"Chantz understands the system as good as I do," said White County coach and Chantz’s father, Gregg Segraves. "He’s been running this system since he’s been in the eighth grade, and he knows what we expect and he knows what his strengths and weaknesses are."

Experience will help the Warriors’ new quarterback, but no one will benefit more from a year under his belt than one of the few returning quarterbacks in the region, West Hall’s Shunquez Stephens.

"He’s probably the best quarterback that’s come out of West Hall," Spartans coach Mike Newton said. "And when it’s all said and done he’ll probably be one of the best quarterbacks to ever come out of Hall County."

Newton believes in his young quarterback so much that he is willing to compare him to a quarterback who is no longer in the region.

"He’s not like Jaybo (Shaw) in stature," Newton said. "But he can make plays like Jaybo. Jaybo made a lot of plays for Flowery Branch, and that’s what I expect out of Shunquez, to make plays."

Making plays is what all of the coaches will expect out of their new presidents of playcalling, but the quarterbacks aren’t alone in filling the shoes of former offensive team leaders.

The running (and receiving) mates

JoJo Sweet, Hunter Wolf, Tyler Adetona, Cameron Jackson and Gerald Ford are just a few of the running backs and wide receivers that are no longer in office in Region 7-AAA. And like the departed playcalling presidents, their absence is felt, but not necessarily detrimental to success.

"You see them gone and you realize it happens every year," Christmas said. "Some kid’s going to get his opportunity, and he’s going to impress people."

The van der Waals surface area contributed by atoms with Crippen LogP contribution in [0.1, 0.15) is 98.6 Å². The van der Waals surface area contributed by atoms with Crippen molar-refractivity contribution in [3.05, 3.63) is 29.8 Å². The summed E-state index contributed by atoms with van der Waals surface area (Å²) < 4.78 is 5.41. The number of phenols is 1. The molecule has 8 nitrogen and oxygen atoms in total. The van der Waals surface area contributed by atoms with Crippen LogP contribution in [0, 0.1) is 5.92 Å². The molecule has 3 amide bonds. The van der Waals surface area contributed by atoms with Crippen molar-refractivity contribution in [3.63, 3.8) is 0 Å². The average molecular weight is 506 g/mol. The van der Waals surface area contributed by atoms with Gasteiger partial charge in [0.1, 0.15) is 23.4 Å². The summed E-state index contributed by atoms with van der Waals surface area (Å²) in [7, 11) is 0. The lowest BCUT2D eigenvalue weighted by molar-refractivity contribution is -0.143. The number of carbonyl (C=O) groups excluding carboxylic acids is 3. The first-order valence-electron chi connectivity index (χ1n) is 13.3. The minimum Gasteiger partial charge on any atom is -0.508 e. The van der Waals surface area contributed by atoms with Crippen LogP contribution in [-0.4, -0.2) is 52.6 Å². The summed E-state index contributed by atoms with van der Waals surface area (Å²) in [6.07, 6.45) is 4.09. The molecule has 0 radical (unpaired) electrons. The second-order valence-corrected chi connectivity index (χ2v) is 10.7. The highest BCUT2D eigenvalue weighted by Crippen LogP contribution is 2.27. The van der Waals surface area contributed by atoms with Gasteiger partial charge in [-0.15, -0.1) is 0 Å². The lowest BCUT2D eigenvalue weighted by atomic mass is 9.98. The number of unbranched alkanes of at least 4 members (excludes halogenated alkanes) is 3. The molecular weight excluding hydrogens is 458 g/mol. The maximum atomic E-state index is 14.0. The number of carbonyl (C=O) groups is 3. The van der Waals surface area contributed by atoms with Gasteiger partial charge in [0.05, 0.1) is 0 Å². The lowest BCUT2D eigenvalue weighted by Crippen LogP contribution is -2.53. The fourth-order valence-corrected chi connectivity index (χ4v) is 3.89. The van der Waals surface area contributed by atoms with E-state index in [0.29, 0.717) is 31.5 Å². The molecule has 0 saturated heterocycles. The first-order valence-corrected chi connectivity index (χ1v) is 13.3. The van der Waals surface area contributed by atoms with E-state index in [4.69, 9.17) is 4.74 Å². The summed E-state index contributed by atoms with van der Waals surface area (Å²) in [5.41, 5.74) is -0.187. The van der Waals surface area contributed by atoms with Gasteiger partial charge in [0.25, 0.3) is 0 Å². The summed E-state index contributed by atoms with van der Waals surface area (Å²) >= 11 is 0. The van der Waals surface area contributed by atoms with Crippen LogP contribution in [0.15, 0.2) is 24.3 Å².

One of those kids is North Hall senior Graham Duncan, who will be asked to replace the offense of the Wolf brothers (Hunter and Dylan), Bobby Epps and Fabian Jackson.

"He’s a really electric type of player," Christmas said of Duncan, who runs a 4.38 in the 40-yard dash. "I think we have one of the best players in the region in Graham."

Graham, like Chestatee incumbent Ben Souther, will rely on their experience to replace the offense of guys like Sweet and the Wolfs. But it is a foursome of young ball carriers who may make the most noise in the region this year.

White County and Johnson will both feature sophomore running backs in Ashely Lowery and Mantevius Rucker, Gainesville will have a new running back in North Hall transfer Robert Humphrey, and Flowery Branch will have the youngest of rushers in freshman Imani Cross.

"I haven’t heard this much hype about a kid ever," said Chestatee coach Stan Luttrell of Cross.

"There’s a lot of hype on him," Connor Shaw said of Cross. "I look forward to big things from him the next four years."

According to Flowery Branch’s head coach, while Cross may have the hype, he won’t have the pressure of carrying the Falcons.

"He’s got a chance to be an outstanding running back," Lee Shaw said. "But he doesn’t have to carry the load by himself; we have four capable backs."

Cross may be the talk of the region, but according to one coach, he wouldn’t trade his guy for anyone.

"I think Ashely Lowery matches up with anybody," Seagraves said. "As a sophomore, he sees things that most sophomores don’t see."

One thing that Gainesville coach Bruce Miller hopes he sees is a performance from his new receiving corps that is comparable to that of Adetona and Ford, who are both playing college football this year.

Junior transfer T.J. Jones knows what is expected of him.

"I do have to live up to what they did last year, but I’m not in their shoes," he said. "I’m making my own name."

Those words can be heard echoing throughout the region with the next generation of stars.

After all, it will be those names made this year that will replace the names made in previous years.

And in the years to come, the names known on the field this year will be replaced by the names of tomorrow.